Sick with Legionnaires’ disease?
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Attorney Elliot Olsen has decades of experience representing people harmed by Legionnaires’ disease, and he has regained millions of dollars for them. If you or a family member contracted Legionnaires’ disease in Hampton, you might have cause to file a lawsuit. Call (612) 337-6126 for a free consultation.
The New Hampshire Department of Health and Human Services’ (DHHS) Division of Public Health Services (DPHS) announced the addition of one more case of Legionnaires’ disease in Hampton, raising the total to 15 people sickened in the outbreak.
Also, it was learned that hot tubs at The Sands Resort at Hampton Beach and the Harris Sea Ranch Motel – shut down as a precaution during the investigation – were not registered with the state, according to WMUR News 9. Registration is required by officials to ensure that public pools and spas comply with health and safety standards.
Officials announced last weekend that preliminary environmental testing at The Sands uncovered elevated levels of Legionella bacteria in the property’s hot tub, water heater, and outdoor shower hose, as well as the sinks and shower heads in three guest rooms. Nine of the 15 people sickened were guests at The Sands.
The DHHS ordered The Sands to begin immediate remediation and notification efforts. The Sands has retained an environmental consultant, who is already on the job, to clean the property’s water system in the hopes that it will eliminate Legionella.
The DHHS’s latest press release stated it will “provide additional updates on remediation efforts at The Sands Resort, the number of confirmed cases, and additional lab test results as more information becomes available.”
Results from testing at other locations are expected later this week, according to DHHS communications director Jake Leon.
Of the 15 cases, 13 of the patients were hospitalized, and one senior died. The majority of the illnesses occurred within a half-mile-plus stretch of Ashworth Avenue, between Island Path and M Street in Hampton Beach, which is a popular tourist destination and the busiest beach community in the state.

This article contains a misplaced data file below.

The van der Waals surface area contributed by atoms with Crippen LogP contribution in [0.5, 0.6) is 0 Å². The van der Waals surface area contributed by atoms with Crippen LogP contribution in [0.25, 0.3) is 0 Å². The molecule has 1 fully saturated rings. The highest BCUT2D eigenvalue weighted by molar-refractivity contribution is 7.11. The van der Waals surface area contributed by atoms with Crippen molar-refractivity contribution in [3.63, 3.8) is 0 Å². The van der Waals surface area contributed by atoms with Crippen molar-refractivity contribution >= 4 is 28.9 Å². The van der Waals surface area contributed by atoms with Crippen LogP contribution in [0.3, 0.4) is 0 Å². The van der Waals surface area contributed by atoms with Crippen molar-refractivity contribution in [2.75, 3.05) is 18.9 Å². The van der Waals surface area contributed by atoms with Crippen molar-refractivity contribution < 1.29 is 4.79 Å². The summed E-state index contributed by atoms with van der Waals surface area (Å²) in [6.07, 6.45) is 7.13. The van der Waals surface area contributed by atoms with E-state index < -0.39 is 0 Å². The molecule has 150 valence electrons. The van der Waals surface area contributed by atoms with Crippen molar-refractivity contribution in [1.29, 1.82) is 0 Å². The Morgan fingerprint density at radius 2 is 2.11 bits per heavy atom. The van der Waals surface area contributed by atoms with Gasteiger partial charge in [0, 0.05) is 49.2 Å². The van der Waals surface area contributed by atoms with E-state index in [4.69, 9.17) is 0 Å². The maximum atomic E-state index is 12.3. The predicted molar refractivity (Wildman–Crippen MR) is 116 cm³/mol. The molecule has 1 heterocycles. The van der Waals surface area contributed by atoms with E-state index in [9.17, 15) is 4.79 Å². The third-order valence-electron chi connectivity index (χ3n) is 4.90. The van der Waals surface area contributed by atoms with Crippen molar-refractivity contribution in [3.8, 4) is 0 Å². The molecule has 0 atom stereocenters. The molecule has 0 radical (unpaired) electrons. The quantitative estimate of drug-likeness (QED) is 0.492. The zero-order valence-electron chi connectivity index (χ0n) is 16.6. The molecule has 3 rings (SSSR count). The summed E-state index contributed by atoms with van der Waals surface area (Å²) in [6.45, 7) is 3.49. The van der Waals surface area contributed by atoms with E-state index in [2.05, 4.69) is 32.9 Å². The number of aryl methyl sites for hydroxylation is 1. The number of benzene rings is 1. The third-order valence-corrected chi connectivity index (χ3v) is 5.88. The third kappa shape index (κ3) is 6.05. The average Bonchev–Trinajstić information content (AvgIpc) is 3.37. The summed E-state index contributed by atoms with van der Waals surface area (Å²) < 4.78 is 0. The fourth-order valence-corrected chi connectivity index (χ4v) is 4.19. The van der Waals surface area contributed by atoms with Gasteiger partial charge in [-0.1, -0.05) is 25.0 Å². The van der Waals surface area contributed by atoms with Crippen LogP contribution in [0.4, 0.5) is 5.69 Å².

What is Legionnaires’ disease?
Legionnaires’ disease – also known as legionellosis and Legionella pneumonia – is similar to other types of pneumonia, which is an infection of the air sacs in one or both lungs that can produce fluid in the lungs. Symptoms can resemble those of influenza (flu) in the following ways:
- difficulty breathing
- high fever
- muscle aches and pains
- gastrointestinal symptoms, such as nausea, vomiting, and diarrhea.
Who is most at risk for illness?
Anyone can get Legionnaires’ disease, but people most susceptible to infection include:
- people 50 years of age or older
- smokers, current and former
- heavy drinkers of alcoholic beverages
- people with chronic lung disease
- people with compromised immune systems
- recipients of organ transplants
- individuals who are on specific drug protocols (corticosteroids, to name one).
How prevalent is the disease?
According to the Centers for Disease Control and Prevention (CDC), an estimated 25,000 cases of pneumonia due to Legionella bacteria (Legionella pneumophila) occur each year, but only 5,000 cases are reported because of its nonspecific signs and symptoms.
Ten percent of those who become infected with Legionnaires’ disease will die from the infection.
How is Legionella contracted?
The bacteria, which grow best in warm water, are found primarily in human-made environments. Outbreaks and clusters have been linked to a number of sources, such as:
- the cooling towers of air conditioning systems
- large plumbing systems
- water systems such as those used in hospitals, nursing homes, and hotels
- showers and faucets
- hot water tanks and heaters
- swimming pools
- hot tubs and whirlpools
- equipment used in physical therapy
- mist machines and hand-held sprayers
- decorative fountains.
How serious is the disease?
The severity of Legionnaires’ disease is illustrated in a recent Epidemiology & Infection study from the University of Minnesota. Based on data from the CDC and the Centers for Medicaid and Medicare Services (CMS), “approximately 9 percent of legionellosis cases, caused by waterborne Legionella bacteria, are fatal, and 40 percent require intensive care.”